This year, as we celebrate the 50th anniversary of the US Open, we’re counting down the 50 most memorable moments in the history of America’s Grand Slam. Today, we take a look back at No. 48.
A small smile inched across Monica Seles’ face. She closed her eyes and took a series of deep, deliberate breaths.
It wasn’t that she necessarily wanted to smile at that moment, but, with three match points and the New York crowd reaching a deafening volume, Seles almost became a shy teenager again who had fallen in love with the sport for the very first time.
There was so much more to the moment than just a first-round match against Ruxandra Dragomir at the 1995 US Open. Most notably, it was Seles’ first major event, and just second tournament overall, since she was stabbed in the back while playing at a tournament in Hamburg, Germany, in 1993.
It was both the end of one journey – one of reclusiveness, anger and recovery – and the start of another – one of joy, thankfulness and gratitude. So when, on her third match point, Seles stepped inside the baseline and returned a soft second serve cross-court, there was no holding back that smile any longer.
After congratulating Dragomir at the net, Seles ran over to embrace her father and coach, Karolj Seles. She waved to the fans, exhaled once more, tossed towels into the crowd and signed autographs in the first rows behind her chair. As photographers from across the world captured the moment courtside, the 21-year-old joked with one fan that she couldn’t give them her racquet because she needed it for the next match.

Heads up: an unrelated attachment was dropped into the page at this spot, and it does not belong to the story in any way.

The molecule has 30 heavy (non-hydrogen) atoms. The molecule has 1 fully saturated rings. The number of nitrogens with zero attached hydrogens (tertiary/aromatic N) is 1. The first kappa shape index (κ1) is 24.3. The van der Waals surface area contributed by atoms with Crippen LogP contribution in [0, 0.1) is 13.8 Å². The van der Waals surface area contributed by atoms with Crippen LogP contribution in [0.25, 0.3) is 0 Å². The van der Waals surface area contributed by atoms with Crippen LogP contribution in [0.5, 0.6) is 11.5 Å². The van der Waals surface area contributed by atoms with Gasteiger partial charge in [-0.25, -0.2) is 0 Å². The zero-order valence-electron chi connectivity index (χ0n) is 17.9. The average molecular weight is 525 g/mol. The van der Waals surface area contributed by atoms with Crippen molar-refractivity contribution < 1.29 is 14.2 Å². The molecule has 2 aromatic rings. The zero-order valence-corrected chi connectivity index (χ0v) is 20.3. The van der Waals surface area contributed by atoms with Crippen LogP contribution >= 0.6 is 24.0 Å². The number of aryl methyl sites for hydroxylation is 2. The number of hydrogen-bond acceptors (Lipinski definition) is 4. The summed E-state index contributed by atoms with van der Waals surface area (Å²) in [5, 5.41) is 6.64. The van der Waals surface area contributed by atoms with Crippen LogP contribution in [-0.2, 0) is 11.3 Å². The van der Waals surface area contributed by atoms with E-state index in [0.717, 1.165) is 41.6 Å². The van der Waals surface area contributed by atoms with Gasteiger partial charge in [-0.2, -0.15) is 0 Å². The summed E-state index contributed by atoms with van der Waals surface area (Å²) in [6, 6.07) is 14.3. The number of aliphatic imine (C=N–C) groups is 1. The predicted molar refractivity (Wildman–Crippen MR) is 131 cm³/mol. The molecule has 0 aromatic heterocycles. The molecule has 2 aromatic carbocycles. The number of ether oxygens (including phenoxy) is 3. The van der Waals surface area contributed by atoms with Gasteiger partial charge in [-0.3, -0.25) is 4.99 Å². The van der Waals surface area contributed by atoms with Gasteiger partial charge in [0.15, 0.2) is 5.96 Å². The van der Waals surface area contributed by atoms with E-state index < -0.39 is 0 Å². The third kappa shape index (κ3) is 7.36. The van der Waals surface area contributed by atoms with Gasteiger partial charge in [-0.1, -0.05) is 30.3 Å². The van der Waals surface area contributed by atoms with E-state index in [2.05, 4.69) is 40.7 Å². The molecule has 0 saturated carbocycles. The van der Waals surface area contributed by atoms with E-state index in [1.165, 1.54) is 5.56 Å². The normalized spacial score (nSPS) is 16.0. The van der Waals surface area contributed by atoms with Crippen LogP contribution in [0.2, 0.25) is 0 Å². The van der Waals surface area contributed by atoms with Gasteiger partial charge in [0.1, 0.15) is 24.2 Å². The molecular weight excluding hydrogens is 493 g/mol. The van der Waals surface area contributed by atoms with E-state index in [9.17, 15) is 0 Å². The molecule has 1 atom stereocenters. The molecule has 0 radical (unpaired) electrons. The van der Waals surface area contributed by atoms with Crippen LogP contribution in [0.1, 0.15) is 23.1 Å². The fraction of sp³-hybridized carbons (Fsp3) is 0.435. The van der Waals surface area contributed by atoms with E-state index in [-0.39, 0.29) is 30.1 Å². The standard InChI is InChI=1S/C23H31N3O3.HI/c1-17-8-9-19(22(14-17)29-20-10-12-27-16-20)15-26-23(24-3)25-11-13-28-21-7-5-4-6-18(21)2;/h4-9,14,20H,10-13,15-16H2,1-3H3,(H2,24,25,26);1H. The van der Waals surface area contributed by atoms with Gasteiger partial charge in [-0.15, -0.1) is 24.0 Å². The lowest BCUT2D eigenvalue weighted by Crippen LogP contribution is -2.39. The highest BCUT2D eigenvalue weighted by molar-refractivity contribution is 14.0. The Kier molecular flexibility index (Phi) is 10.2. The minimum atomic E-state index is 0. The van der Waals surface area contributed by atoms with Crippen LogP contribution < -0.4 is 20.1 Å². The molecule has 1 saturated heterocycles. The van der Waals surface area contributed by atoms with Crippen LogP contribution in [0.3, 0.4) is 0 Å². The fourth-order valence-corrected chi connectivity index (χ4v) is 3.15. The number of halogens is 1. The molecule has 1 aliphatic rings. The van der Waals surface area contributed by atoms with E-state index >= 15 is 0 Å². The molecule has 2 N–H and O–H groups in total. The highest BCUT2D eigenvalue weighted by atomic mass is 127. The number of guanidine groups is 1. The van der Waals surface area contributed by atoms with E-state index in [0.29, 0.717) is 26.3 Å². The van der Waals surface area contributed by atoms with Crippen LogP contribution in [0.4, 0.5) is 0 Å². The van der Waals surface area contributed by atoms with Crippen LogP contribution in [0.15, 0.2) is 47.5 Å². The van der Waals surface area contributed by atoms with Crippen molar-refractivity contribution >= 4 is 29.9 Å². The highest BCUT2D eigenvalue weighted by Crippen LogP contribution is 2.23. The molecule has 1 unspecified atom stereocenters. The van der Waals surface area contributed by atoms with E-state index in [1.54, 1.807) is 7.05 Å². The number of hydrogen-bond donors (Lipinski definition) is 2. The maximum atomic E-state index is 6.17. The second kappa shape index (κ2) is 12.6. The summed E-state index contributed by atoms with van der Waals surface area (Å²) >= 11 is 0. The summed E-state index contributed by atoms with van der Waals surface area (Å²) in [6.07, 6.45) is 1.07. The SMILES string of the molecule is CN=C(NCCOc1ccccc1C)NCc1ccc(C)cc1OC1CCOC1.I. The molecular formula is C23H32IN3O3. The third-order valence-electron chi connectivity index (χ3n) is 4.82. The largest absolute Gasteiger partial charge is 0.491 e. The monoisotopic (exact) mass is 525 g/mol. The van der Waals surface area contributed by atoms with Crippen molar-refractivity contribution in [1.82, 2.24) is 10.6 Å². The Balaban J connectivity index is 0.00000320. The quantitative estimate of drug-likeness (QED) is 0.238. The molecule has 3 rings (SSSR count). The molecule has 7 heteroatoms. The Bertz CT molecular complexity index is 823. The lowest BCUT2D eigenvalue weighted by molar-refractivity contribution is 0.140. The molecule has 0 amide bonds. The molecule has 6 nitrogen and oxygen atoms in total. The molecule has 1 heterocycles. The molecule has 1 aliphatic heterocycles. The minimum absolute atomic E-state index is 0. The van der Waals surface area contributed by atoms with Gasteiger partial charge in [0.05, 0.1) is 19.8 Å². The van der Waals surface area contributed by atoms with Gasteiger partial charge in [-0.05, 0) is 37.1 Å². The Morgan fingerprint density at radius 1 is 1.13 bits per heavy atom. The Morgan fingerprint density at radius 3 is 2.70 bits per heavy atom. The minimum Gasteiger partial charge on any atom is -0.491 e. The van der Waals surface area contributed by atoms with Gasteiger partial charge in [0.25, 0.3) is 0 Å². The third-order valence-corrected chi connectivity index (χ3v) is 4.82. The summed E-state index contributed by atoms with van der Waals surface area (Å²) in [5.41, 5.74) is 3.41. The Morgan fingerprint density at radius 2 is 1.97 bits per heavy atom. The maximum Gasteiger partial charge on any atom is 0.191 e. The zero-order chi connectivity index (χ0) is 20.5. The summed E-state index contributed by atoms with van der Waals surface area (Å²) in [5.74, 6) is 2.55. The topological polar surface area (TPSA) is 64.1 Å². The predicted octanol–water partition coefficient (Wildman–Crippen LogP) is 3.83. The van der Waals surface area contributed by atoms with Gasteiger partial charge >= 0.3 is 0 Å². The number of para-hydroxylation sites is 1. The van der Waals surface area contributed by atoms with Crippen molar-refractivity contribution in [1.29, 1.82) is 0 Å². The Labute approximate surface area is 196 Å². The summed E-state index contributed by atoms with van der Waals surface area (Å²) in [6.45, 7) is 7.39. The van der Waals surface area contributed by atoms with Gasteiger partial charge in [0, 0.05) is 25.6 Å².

For Seles, of course, that ‘next match’ had been a long time coming.
In the late 1980s and early ‘90s, Seles was one of the most promising young players of her generation.
She won the US Open in 1991 and 1992 – two of eight Grand Slam women’s singles trophies she lifted as a teenager – and first rose to No. 1 in the world in 1991 as a 17-year-old.
But after being attacked during the match in Hamburg, Seles missed more than two years, returning in the summer of 1995 at an exhibition against Martina Navratilova in the build-up to the Canadian Open – a tournament she won without dropping a set.
The US Open, just her second tournament in 27 months, marked her return to Grand Slam tennis, and there were times when she appeared to not even miss a beat.
She dropped just nine games through the opening three rounds in the stadium court before vanquishing No. 11 seed Anke Huber, No. 5 seed Jana Novotna and fourth-seeded Conchita Martinez – all in straight sets – on her path to the final.
Seles’ remarkable run and inspirational comeback was halted by top seed Steffi Graf, who claimed her fourth title in New York with a 7-6, 0-6, 6-3 win, but there was no denying that Seles’ return was more than a victory in itself – it was the feel-good sports story of the year.
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